My PHP journey part 5.


An array, is a variable that has more than one value. This is known as a compound data type.

They’re useful because they can store stuff.

They look like this.

$months [0] = ‘January’;
$months [1] = ‘February’;
$months [2] = ‘March’;
$months [3] = ‘April’;
$months [4] = ‘May’;
$months [5] = ‘June’;
$months [6] = ‘July’;
$months [7] = ‘August’;
$months [8] = ‘September’;
$months [9] = ‘October’;
$months [10] = ‘November’;
$months [11] = ‘December’;

The number in the square brackets is the order of the values, fairly obvious – it does have a fancy name – ‘array operator’.

But they can so look like this, in which case php will assume the number for you – counting from zero…

$shopping = [
‘bin bags’,
‘washing up liquid’,

So if you were to

echo $shopping[0];

The ‘bread’ will appear.

An array operator can also be a string key. For example:

$dog[‘name’] = ‘rover’;
$dog[‘age’] = 3.5;
$dog[‘eats’] = ‘shoes’;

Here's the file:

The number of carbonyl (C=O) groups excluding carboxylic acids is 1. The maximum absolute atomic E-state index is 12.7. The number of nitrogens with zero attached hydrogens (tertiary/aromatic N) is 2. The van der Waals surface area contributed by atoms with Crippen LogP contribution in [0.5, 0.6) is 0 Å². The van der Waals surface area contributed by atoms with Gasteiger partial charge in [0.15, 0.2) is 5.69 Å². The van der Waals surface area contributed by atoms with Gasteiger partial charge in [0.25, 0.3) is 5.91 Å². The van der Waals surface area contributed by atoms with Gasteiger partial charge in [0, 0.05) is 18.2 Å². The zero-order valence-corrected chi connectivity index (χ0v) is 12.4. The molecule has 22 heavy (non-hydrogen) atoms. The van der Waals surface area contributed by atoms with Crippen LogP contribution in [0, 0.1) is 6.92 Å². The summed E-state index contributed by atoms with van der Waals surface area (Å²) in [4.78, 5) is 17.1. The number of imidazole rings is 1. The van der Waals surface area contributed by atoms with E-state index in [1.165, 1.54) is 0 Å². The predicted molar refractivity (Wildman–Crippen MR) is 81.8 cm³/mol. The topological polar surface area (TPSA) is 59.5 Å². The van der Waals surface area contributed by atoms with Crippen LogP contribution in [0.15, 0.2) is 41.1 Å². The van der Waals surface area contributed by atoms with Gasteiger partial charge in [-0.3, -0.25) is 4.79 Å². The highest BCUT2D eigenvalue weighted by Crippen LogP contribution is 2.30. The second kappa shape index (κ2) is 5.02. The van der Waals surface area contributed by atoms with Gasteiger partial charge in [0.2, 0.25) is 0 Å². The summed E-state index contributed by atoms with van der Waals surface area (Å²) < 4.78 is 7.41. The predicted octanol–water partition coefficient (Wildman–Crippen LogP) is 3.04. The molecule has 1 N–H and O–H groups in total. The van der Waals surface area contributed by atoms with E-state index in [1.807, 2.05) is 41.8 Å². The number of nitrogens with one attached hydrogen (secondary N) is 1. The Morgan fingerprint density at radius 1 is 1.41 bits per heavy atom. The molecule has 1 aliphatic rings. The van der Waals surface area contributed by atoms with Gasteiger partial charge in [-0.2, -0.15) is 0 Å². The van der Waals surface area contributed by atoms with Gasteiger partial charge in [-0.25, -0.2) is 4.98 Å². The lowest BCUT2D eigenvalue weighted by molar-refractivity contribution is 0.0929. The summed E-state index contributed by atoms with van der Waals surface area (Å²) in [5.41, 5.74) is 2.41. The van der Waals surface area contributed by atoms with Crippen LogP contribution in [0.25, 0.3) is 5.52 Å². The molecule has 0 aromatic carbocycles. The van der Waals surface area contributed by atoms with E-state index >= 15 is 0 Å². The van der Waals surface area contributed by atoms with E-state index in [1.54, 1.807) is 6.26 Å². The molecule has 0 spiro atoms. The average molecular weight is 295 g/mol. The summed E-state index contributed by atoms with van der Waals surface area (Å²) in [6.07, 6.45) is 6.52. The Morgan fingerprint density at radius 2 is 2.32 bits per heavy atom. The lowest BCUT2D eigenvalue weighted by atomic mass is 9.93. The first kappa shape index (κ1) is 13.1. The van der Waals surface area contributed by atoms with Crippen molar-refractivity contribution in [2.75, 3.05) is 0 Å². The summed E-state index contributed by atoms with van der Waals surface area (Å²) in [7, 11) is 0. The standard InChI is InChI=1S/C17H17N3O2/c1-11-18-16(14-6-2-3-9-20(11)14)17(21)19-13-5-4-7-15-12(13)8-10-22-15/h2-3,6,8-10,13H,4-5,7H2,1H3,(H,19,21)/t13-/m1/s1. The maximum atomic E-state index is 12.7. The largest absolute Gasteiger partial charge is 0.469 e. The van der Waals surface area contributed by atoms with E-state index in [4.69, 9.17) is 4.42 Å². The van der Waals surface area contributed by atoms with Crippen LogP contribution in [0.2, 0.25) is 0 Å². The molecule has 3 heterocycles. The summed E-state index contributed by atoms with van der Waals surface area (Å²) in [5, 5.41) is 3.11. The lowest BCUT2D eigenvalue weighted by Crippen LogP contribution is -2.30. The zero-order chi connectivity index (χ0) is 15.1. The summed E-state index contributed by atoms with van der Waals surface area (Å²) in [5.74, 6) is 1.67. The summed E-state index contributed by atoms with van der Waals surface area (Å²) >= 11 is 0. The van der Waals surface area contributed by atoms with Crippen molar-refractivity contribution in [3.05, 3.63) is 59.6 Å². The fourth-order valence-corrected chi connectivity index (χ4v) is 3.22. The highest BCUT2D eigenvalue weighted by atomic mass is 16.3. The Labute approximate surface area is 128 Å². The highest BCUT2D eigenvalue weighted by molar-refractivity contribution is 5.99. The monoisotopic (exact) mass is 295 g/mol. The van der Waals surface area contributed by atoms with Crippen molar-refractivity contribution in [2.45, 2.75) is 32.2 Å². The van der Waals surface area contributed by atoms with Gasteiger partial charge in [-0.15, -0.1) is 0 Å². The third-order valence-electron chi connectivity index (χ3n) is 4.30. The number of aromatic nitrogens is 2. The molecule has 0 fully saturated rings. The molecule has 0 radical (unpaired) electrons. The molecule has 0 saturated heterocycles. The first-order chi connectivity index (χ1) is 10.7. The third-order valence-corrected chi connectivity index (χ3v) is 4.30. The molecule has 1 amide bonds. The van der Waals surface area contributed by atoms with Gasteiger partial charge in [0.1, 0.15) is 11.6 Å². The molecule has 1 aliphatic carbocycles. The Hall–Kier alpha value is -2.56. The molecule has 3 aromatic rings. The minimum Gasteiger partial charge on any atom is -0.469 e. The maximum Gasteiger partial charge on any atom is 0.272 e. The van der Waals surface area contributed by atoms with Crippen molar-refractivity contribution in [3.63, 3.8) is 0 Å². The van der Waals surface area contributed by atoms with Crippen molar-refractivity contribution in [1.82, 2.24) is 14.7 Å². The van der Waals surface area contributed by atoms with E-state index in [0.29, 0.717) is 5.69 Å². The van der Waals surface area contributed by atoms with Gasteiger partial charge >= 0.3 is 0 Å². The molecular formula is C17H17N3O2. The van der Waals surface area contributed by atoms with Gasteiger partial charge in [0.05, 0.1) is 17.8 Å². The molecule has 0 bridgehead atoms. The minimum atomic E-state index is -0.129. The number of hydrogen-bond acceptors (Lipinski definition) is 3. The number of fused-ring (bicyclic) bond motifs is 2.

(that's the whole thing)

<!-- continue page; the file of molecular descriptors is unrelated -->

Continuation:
Indexed arrays

An indexed array will look like this:

[0] => tidy house
[1] => walk dog
[2] => go shopping

Where as an associative array will look like this:

[name] => rover
[age] => 3.5
[eats] => shoes

The hash rocket => (sounds cooler than what it actually is!) means in php “Has the property” but will mean something different in other scripting languages.

Associative Arrays

Much like the above indexed arrays – except you can let php do the some of the work.

They look a bit like this.

$nikki = array(
‘first_son’ => ‘Ryan’,
‘second_son’ => ‘Liam’,
‘third_son’ => ‘Callum’,
‘first_daughter’ => ‘Jessica’

//In English, this reads “Nikki has some children, her first is Ryan, her second son is Liam…” And so on. 

php is doing the indexing for you… Hooray!


Outputting arrays

It’s all well and good having arrays which store loads of data, but how do you get stuff out of them?

Okay so you have the following array:

$joe = [‘eats’ => ‘pizza’, 

‘siblings’ => ‘two brothers’, 

‘hobby’ => ‘hang gliding’];

You could then write a script which says:

<p>Joe’s favourite food is <?php echo $joe[‘eats’] ?>, which he likes to eat with his <?php echo
$joe[‘siblings’] ?> while <?php echo $joe[‘hobby’] ?></p> 

It’s the same with indexed arrays, except you’ll need to put the number instead of the word. (Some hardcore php-ers will say this looks clumsy – but at this stage it doesn’t matter).

Now there’s a whole bunch of stuff you can talk about on arrays, including extracting the values and the labels using a foreach construct, plus multi-dimensional arrays and nested arrays.  But I think I’ll save this for another blog post.  I’m still trying to get my head around the above!